By Kristen E. Strubberg Editor-in-Chief
It may be one of the oldest cases of “he-said”/”she-said”. Literally. The “Great She Bible” was one of the first two editions issued for the Authorized King James Bible of 1611. A simple typo – and four centuries – has made the “she” version of the holy book more vaunted than the first edition dubbed the “He Bible”. Now, in a small Lancashire church, a newly identified extant edition of the “Great She Bible” has been found.
The recently found “Great She Bible” was uncovered by Reverend Anderson Jeremiah and the Reverend Alexander Baker in St Mary’s Parish Church. They came upon the large tome while exploring the medieval church to which they’d been assigned. Dedicated in 1135, the church’s inventory mentioned an “old Bible” but did not further elaborate and thus had not been seriously considered until now after being rediscovered in a back cupboard.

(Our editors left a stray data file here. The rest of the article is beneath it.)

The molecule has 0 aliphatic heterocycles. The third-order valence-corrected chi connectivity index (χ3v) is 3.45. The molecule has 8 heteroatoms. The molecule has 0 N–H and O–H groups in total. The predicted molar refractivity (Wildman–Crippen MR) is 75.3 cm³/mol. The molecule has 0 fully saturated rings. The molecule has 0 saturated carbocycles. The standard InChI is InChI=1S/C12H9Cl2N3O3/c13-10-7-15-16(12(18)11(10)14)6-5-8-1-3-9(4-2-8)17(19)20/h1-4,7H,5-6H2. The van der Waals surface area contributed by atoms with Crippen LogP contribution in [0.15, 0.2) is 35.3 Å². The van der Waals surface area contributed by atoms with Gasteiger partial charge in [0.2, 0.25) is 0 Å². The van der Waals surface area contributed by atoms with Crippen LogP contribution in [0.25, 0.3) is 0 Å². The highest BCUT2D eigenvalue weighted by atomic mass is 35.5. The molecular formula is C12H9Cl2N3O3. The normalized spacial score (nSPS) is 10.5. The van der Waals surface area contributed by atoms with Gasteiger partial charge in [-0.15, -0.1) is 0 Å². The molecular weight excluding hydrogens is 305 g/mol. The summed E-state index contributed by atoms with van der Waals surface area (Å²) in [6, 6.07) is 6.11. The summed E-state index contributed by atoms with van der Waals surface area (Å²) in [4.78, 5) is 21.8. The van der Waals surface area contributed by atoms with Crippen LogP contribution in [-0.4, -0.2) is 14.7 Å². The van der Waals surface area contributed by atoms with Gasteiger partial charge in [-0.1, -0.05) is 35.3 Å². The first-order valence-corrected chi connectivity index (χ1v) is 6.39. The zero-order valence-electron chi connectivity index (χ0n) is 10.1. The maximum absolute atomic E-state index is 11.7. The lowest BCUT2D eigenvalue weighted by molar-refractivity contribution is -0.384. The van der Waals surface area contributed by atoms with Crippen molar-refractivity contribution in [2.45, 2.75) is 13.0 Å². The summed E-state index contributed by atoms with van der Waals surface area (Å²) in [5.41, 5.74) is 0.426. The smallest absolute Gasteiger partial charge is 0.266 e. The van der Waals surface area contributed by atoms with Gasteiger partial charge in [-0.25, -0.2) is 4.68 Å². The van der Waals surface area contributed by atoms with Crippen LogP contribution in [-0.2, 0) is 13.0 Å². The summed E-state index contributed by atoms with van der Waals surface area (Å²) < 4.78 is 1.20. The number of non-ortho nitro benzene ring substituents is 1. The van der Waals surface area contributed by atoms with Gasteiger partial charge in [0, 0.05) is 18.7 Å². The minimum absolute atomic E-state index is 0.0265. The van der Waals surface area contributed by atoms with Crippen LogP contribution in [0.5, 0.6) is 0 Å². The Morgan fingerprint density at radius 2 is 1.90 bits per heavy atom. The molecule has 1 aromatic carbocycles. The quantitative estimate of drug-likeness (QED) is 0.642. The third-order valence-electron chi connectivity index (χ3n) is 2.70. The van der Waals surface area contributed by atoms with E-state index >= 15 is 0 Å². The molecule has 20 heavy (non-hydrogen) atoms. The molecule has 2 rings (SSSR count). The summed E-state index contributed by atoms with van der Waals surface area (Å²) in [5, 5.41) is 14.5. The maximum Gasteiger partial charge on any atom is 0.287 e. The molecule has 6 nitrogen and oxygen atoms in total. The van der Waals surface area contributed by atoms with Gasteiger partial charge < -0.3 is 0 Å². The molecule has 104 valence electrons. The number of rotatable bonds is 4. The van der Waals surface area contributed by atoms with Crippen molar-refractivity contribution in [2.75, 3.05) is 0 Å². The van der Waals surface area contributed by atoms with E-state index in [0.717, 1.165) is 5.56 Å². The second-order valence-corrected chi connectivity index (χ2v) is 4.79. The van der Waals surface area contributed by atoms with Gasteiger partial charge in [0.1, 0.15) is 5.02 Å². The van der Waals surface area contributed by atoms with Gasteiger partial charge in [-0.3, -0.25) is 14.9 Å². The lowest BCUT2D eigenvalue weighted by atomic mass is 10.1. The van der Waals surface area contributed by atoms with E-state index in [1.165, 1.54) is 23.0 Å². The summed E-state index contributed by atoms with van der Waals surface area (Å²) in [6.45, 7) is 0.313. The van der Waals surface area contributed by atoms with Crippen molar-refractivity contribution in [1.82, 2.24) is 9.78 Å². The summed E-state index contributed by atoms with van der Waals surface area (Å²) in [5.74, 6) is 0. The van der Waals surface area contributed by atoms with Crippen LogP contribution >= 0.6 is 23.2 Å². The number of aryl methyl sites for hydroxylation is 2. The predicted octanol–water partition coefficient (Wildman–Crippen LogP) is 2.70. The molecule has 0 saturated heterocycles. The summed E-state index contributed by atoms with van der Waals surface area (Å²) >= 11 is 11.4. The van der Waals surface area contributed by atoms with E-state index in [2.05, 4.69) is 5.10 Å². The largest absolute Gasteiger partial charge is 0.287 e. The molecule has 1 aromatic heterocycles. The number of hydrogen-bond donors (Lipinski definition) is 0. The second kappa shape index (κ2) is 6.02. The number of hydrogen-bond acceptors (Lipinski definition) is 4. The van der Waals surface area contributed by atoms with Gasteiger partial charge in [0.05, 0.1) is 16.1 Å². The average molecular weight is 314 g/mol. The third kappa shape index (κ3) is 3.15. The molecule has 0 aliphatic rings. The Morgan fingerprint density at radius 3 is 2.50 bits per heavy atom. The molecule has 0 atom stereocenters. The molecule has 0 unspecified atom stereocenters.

So why is this holy book called a “She Bible”? The disputed she/he verse takes place in the Old Testament Book of Ruth. In chapter three, Ruth, now widowed, seeks her new husband, a relative named Boaz. In this chapter he accepts his familial responsibility and gave Ruth “six measure of barley” – a very generous amount given the famine at the time – to provide for her and her mother-in-law. Now comes the literary fisticuffs. The first KJV edition commanded by the king in 1611 states, in verse fifteen, that “he went into the citie” after the gift of barley whereas the subsequent edition, like the Lancashire manuscript, has that “she went into the citie”. Most scholars agree that “she” is the contextually appropriate pronoun in the verse and that the second “She Bible” version was to correct the initial “He Bible” manuscript. This newest five brings the total extant “She Bible” copies to six. The other five are located at Oxford and Cambridge universities, and at Salisbury, Exeter and Durham cathedrals.